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|Title:||Instructor Influences Versus Text Influences in the Selection of Subject Descriptors by Undergraduate Students|
|Department / Program:||Library Science|
|Degree Granting Institution:||University of Illinois at Urbana-Champaign|
|Abstract:||Purpose: To investigate how individuals learn the specialized vocabulary of some field and to determine if this phenomenon has any practical implications for the design of printed indexes and other information retrieval tools.
Method: Undergraduate students in political science and in animal science who were writing a paper for their course were asked to supply an abstract of the paper and the subject descriptors they felt would enable an individual to locate the paper, assuming it were to be published. Further, they indicated if the terms they selected were learned from their instructor, from their readings for the course, or were terms known outside of the class for which they were writing this paper.
The data were analyzed to see which terms derived from the various sources. The terms were compared with terms used in Library of Congress Subject Headings (LCSH), 8th edition, as well as in an index which seemed to best match the scope of their topics: Information Bank Thesaurus (IBT), for the political science students and Biological & Agricultural Index (BAI), for the animal science students. Many students indicated that they used Readers' Guide to Periodical Literature (RG) to locate information and the terms used by the students were matched with that index as well. Usable forms were received from 104 students which contained 754 terms, which had 843 assigned influences.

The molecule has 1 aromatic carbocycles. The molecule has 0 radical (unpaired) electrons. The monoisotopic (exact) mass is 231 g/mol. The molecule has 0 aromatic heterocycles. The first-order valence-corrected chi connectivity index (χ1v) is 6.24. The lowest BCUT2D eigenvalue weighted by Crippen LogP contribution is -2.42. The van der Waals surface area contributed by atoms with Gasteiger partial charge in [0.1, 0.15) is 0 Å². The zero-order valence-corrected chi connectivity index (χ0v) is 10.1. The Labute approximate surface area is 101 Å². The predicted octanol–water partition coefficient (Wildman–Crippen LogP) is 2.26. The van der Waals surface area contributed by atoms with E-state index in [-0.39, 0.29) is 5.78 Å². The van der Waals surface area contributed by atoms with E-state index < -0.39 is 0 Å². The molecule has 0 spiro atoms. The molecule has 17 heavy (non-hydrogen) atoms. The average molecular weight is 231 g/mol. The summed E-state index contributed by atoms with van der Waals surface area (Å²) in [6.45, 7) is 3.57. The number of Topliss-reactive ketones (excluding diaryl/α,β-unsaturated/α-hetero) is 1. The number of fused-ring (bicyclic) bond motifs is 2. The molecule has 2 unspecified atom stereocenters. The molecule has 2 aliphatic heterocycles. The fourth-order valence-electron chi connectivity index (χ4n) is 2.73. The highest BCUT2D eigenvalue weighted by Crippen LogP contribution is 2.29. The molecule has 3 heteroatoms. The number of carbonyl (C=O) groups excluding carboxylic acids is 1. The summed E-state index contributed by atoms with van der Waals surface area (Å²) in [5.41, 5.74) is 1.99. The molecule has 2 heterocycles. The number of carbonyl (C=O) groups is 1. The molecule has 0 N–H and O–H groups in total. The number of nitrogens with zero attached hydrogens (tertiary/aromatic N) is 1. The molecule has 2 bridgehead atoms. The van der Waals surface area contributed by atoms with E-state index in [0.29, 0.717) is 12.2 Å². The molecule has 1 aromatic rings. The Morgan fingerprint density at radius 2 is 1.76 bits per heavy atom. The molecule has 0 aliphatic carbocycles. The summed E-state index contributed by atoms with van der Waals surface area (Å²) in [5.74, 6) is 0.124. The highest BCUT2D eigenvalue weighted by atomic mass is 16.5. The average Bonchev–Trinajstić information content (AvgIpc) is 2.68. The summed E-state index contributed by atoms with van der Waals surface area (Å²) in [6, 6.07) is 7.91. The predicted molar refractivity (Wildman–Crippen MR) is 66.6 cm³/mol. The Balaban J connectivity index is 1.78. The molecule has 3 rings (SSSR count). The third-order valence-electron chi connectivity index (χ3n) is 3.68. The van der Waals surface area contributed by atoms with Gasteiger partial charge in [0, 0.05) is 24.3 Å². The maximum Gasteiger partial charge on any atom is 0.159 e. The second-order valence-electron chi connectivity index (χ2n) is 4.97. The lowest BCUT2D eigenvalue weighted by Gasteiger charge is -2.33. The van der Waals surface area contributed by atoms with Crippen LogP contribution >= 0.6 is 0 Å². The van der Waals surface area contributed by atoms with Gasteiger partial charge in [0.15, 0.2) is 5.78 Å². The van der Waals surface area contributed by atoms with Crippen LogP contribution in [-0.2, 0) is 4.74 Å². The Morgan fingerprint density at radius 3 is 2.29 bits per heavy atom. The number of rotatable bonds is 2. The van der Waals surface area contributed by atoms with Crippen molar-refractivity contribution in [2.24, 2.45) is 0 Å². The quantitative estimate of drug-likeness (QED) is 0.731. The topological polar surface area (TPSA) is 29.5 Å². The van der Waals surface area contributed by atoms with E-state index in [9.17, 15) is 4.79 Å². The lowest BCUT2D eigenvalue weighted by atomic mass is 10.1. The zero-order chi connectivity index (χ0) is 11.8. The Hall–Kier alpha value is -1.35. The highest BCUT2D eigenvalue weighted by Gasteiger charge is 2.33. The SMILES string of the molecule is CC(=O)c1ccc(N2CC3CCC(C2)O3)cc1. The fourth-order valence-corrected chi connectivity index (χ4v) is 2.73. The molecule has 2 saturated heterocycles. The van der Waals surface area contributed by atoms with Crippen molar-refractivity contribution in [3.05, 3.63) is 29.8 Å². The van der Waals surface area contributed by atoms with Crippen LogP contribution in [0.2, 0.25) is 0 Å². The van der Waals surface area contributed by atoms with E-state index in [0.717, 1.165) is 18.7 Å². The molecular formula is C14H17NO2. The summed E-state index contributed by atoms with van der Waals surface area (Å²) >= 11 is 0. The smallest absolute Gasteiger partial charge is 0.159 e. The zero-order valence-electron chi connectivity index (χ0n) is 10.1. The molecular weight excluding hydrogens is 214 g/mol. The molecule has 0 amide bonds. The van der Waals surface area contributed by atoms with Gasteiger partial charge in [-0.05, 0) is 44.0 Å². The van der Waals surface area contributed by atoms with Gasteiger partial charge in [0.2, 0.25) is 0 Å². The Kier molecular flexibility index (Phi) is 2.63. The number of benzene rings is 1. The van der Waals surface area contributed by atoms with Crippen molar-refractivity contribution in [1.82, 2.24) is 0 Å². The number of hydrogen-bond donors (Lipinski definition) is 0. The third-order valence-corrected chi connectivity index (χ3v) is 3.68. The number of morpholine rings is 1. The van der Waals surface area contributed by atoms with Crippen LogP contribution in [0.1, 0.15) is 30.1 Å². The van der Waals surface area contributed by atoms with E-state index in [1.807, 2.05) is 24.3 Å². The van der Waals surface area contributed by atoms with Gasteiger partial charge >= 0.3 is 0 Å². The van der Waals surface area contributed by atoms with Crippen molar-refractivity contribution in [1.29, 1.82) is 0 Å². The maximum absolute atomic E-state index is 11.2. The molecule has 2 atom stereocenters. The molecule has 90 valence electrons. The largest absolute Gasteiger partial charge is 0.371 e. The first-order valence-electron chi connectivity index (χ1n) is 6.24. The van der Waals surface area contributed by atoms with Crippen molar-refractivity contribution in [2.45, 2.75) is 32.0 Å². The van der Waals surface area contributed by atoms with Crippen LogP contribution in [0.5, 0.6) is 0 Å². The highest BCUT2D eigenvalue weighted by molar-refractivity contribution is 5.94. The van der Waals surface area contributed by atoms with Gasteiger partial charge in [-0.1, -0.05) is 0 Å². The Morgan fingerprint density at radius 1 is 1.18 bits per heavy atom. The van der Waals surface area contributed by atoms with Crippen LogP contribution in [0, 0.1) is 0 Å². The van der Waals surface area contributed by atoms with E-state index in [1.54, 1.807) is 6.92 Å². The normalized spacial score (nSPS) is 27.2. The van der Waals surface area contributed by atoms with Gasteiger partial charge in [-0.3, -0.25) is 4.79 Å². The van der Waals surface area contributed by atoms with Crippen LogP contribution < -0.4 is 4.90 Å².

The 754 terms supplied included 688 attributed to a single influence or source, the remaining 66 were attributed to two or, in a few cases, to all three influences. The fact that multiple influences apply to some terms gives some indication of the complexities involved in learning a specialized vocabulary.
Findings: The primary hypothesis investigated was that undergraduate students would feel more influenced in their choice of terms by their instructors than by their texts. This hypothesis was supported for the animal science students by not for the political science students. The political science students indicated that the influence of their texts was stronger in their choices of terms. These results were statistically significant for both groups.
Mixed results were also achieved for the secondary hypothesis, namely that instructor-derived terms would better match the terms used in information retrieval tools. Foir animal science students the matching of terms that are instructor-influenced is less frequent than the matching of terms that are text-influenced is less frequent than the matching of terms that are text-influenced. The situation for the political science students was reversed: the instructor-influenced terms match more frequently than those that are text-influenced. The differences are small and not statistically significant however.
Thesis (Ph.D.)--University of Illinois at Urbana-Champaign, 1981.
|Date Available in IDEALS:||2014-12-15|